In the early years, Harding boarded horses for neighbors such as Andrew Jackson, and he was breeding thoroughbreds by 1816. He shipped grain to Charleston and New Orleans, and owned large tracts of land in Arkansas and Louisiana.
In 1853, the current Mansion was built by General William Giles Harding, second generation of the family and the plantation would grow to encompass 5400 acres of land.
The War Between the States brought deprivation and danger to Belle Meade. During the Battle of Nashville, Union and rebel forces skirmished in the front yard, and the mansion's massive stone columns were riddled with bullets, the evidence still visible today.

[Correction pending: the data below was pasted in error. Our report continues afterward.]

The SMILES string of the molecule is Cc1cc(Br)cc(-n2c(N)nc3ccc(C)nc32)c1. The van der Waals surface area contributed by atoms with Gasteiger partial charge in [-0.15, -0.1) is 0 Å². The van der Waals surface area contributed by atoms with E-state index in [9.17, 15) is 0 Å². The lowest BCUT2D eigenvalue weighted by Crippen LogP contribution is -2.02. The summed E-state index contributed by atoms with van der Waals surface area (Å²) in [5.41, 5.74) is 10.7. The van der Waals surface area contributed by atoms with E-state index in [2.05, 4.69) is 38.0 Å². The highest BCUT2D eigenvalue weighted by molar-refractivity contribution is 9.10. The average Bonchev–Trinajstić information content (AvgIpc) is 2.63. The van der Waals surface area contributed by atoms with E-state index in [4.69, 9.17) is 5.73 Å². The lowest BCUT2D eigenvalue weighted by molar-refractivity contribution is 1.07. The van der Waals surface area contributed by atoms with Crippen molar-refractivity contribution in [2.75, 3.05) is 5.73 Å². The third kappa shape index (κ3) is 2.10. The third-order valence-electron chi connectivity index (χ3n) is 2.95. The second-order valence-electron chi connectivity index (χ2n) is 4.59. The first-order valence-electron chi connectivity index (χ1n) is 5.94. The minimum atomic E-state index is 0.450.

In the years after the Civil War, Belle Meade's reputation as a first-class breeding establishment attracted buyers from around the world for the annual yearling sales. Adverse financial conditions forced an auction of the property at the beginning of the 20th century and the fourth generation of the
In 1953, Belle Meade Mansion and eight outbuildings on 30 acres were deeded to the Association for the Preservation of Tennessee Antiquities, and is today managed by the Nashville chapter of the Association.